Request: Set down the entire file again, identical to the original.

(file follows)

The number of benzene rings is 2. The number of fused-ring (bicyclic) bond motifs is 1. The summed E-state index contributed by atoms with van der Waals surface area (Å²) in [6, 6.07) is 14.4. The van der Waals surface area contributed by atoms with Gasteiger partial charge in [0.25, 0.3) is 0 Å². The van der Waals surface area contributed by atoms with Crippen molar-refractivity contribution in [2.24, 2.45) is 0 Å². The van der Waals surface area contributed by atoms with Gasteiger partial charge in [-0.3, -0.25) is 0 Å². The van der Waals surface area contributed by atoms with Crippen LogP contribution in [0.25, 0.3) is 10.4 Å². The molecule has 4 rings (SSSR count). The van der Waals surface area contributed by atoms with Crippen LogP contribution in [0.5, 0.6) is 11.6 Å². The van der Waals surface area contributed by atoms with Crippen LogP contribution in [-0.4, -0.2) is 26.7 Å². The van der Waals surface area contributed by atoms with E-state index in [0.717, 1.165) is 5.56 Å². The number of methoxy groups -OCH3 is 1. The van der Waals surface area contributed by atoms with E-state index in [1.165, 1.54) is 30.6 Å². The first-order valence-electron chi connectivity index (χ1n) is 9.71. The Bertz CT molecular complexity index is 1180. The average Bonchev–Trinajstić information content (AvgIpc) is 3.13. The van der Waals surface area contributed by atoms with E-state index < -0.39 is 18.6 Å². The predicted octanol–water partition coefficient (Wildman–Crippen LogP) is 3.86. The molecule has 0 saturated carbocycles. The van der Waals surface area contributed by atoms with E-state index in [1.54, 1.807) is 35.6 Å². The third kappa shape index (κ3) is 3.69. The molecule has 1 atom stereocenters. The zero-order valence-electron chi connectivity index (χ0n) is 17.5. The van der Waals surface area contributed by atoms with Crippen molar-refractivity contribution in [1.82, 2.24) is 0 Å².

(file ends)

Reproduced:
The number of benzene rings is 2. The number of fused-ring (bicyclic) bond motifs is 1. The summed E-state index contributed by atoms with van der Waals surface area (Å²) in [6, 6.07) is 14.4. The van der Waals surface area contributed by atoms with Gasteiger partial charge in [0.25, 0.3) is 0 Å². The van der Waals surface area contributed by atoms with Crippen molar-refractivity contribution in [2.24, 2.45) is 0 Å². The van der Waals surface area contributed by atoms with Gasteiger partial charge in [-0.3, -0.25) is 0 Å². The van der Waals surface area contributed by atoms with Crippen LogP contribution in [0.25, 0.3) is 10.4 Å². The molecule has 4 rings (SSSR count). The van der Waals surface area contributed by atoms with Crippen LogP contribution in [0.5, 0.6) is 11.6 Å². The van der Waals surface area contributed by atoms with Crippen LogP contribution in [-0.4, -0.2) is 26.7 Å². The van der Waals surface area contributed by atoms with E-state index in [0.717, 1.165) is 5.56 Å². The number of methoxy groups -OCH3 is 1. The van der Waals surface area contributed by atoms with E-state index in [1.165, 1.54) is 30.6 Å². The first-order valence-electron chi connectivity index (χ1n) is 9.71. The Bertz CT molecular complexity index is 1180. The average Bonchev–Trinajstić information content (AvgIpc) is 3.13. The van der Waals surface area contributed by atoms with E-state index < -0.39 is 18.6 Å². The predicted octanol–water partition coefficient (Wildman–Crippen LogP) is 3.86. The molecule has 0 saturated carbocycles. The van der Waals surface area contributed by atoms with E-state index in [1.54, 1.807) is 35.6 Å². The third kappa shape index (κ3) is 3.69. The molecule has 1 atom stereocenters. The zero-order valence-electron chi connectivity index (χ0n) is 17.5. The van der Waals surface area contributed by atoms with Crippen molar-refractivity contribution in [1.82, 2.24) is 0 Å².